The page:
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Roman philosopher: see BoethiusBoethius
, Boetius
, or Boece
(Anicius Manlius Severinus Boethius), c.475–525, Roman philosopher and statesman. An honored figure in the public life of Rome, where he was consul in 510, he became the able minister of the Emperor Theodoric.
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References in periodicals archive ?
47-48); Chaucer, Riverside Chaucer, Boece, Book 2, Meter 8 (pp.
L'evocation qui, d'apres Borges, aurait servi chez Boece a sauver les notions de libre arbitre et de providence, (26) lui sert a illustrer le fait que l'homme a besoin de la succession d'une structure narrative pour se souvenir d'un reve qui lui avait tout presente dans la simultaneite.
[10] The OED cites the word as a mark of sympathy in the following passage from Chaucer's Boece: "Al pe entencioun of pe wil of mankynde whiche pat is lad by diueise studies hastip to comen to blisfulnesse." [30] In another passage, Chaucer is the first recorded author to use "study" in the sense of "devotion to another's welfare." [31] In Troilus and Criseyde he writes, "But Pandarus, that in a study stood" (Bk 2.1180): the "study" in this instance probably refers to Pandarus' anxious abstraction, a "mental perplexity," not a place of learning.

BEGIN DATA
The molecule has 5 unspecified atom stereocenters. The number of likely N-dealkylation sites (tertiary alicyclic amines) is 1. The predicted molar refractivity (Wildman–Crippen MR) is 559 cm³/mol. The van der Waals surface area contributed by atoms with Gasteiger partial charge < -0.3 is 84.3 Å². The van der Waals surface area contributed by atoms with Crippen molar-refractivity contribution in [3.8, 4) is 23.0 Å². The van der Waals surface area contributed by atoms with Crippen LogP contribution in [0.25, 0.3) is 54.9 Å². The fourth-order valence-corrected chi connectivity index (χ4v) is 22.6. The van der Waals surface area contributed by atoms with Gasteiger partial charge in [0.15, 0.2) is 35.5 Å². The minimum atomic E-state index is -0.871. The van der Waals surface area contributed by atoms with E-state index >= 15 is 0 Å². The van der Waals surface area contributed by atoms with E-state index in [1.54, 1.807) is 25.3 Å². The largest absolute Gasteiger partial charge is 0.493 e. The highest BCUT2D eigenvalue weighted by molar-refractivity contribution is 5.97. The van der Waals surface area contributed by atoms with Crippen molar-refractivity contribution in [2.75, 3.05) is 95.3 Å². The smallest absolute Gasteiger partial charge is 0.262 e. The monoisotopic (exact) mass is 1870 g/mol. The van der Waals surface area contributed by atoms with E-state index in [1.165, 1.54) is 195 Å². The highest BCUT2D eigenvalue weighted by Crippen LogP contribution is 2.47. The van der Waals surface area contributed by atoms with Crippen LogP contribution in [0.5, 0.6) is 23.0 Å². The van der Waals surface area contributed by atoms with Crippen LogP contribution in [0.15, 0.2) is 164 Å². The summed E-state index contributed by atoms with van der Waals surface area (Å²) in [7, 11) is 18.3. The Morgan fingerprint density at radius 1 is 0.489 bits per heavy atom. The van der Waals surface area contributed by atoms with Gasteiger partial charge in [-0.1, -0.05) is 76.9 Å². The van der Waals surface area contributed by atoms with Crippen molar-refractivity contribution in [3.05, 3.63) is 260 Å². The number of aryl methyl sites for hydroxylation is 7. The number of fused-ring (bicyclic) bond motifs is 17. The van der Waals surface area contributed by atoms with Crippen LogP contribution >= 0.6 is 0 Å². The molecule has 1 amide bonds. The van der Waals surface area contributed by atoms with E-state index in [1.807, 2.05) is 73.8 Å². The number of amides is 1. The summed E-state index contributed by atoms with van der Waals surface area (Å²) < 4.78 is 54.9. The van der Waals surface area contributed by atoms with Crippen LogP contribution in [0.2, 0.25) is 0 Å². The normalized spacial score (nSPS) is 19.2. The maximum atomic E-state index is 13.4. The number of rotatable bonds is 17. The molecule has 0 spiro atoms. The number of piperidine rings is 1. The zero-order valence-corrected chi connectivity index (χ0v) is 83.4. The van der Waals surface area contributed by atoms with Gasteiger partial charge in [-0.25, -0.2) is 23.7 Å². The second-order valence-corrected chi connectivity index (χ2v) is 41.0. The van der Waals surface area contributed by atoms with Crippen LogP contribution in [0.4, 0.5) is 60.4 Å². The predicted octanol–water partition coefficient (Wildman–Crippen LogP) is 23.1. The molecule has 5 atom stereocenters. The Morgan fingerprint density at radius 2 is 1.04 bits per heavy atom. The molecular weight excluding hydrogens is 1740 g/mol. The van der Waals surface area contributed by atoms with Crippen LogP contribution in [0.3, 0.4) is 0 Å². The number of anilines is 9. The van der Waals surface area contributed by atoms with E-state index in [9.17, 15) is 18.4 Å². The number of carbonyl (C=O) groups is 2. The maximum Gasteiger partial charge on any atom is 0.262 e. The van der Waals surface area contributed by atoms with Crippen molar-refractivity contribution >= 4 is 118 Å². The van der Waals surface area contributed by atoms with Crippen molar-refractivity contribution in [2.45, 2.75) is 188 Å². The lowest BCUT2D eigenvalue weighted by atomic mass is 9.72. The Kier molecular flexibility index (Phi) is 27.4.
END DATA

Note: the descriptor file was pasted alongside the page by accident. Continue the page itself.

La Consolation de philosophie dans la tradition litteraire: antecedents et posterite de Boece. Paris.
As for the story that the surname Turnbull is derived from a William of Rule who was renamed Turnbull after saving King Robert the Bruce from a rampaging bull, this originated in the writings of the 16th Century historian Boece.
Caxton's use of prologues and epilogues is spotty: in all his publications of Chaucer only the Boece, the second edition of the Canterbury Tales and the Book of Fame include extended paratextual remarks.
Hector Boece's Scotorum Historae (1527), based on Fordun's
Yet another chapter invokes the writings of Marcilio Ficino, Hector Boece, Roger Ascham, Thomas Cogan, Nicholas Coeffeteau, Thomas Elyot, John Dee, Francis Bacon, Richard Verstegan, Thomas Browne, Robert Burton, and John Bulwer.